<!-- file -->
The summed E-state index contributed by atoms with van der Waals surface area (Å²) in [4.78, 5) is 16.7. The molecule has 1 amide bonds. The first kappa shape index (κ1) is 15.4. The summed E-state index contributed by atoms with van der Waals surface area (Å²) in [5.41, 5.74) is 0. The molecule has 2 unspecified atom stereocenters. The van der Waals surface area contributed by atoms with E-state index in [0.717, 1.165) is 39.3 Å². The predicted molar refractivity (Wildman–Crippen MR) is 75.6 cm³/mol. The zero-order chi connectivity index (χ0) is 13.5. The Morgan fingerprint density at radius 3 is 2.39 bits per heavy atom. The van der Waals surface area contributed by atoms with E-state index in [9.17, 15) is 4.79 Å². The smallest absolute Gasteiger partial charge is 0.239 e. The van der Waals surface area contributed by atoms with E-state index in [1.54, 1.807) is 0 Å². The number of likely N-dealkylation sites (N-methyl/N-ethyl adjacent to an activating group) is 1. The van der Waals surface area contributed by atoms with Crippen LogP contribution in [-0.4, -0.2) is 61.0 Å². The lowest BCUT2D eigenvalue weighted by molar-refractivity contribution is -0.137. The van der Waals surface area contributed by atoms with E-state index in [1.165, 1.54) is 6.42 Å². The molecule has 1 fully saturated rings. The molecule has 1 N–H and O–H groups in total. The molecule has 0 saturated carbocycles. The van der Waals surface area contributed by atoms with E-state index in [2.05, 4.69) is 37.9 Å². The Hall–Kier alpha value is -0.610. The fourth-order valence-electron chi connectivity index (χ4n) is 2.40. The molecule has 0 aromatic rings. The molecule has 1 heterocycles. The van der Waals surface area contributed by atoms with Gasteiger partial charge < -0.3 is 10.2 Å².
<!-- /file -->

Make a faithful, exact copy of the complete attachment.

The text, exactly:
The summed E-state index contributed by atoms with van der Waals surface area (Å²) in [4.78, 5) is 16.7. The molecule has 1 amide bonds. The first kappa shape index (κ1) is 15.4. The summed E-state index contributed by atoms with van der Waals surface area (Å²) in [5.41, 5.74) is 0. The molecule has 2 unspecified atom stereocenters. The van der Waals surface area contributed by atoms with E-state index in [0.717, 1.165) is 39.3 Å². The predicted molar refractivity (Wildman–Crippen MR) is 75.6 cm³/mol. The zero-order chi connectivity index (χ0) is 13.5. The Morgan fingerprint density at radius 3 is 2.39 bits per heavy atom. The van der Waals surface area contributed by atoms with E-state index in [9.17, 15) is 4.79 Å². The smallest absolute Gasteiger partial charge is 0.239 e. The van der Waals surface area contributed by atoms with E-state index in [1.54, 1.807) is 0 Å². The number of likely N-dealkylation sites (N-methyl/N-ethyl adjacent to an activating group) is 1. The van der Waals surface area contributed by atoms with Crippen LogP contribution in [-0.4, -0.2) is 61.0 Å². The lowest BCUT2D eigenvalue weighted by molar-refractivity contribution is -0.137. The van der Waals surface area contributed by atoms with E-state index in [1.165, 1.54) is 6.42 Å². The molecule has 1 fully saturated rings. The molecule has 1 N–H and O–H groups in total. The molecule has 0 saturated carbocycles. The van der Waals surface area contributed by atoms with E-state index in [2.05, 4.69) is 37.9 Å². The Hall–Kier alpha value is -0.610. The fourth-order valence-electron chi connectivity index (χ4n) is 2.40. The molecule has 0 aromatic rings. The molecule has 1 heterocycles. The van der Waals surface area contributed by atoms with Gasteiger partial charge < -0.3 is 10.2 Å².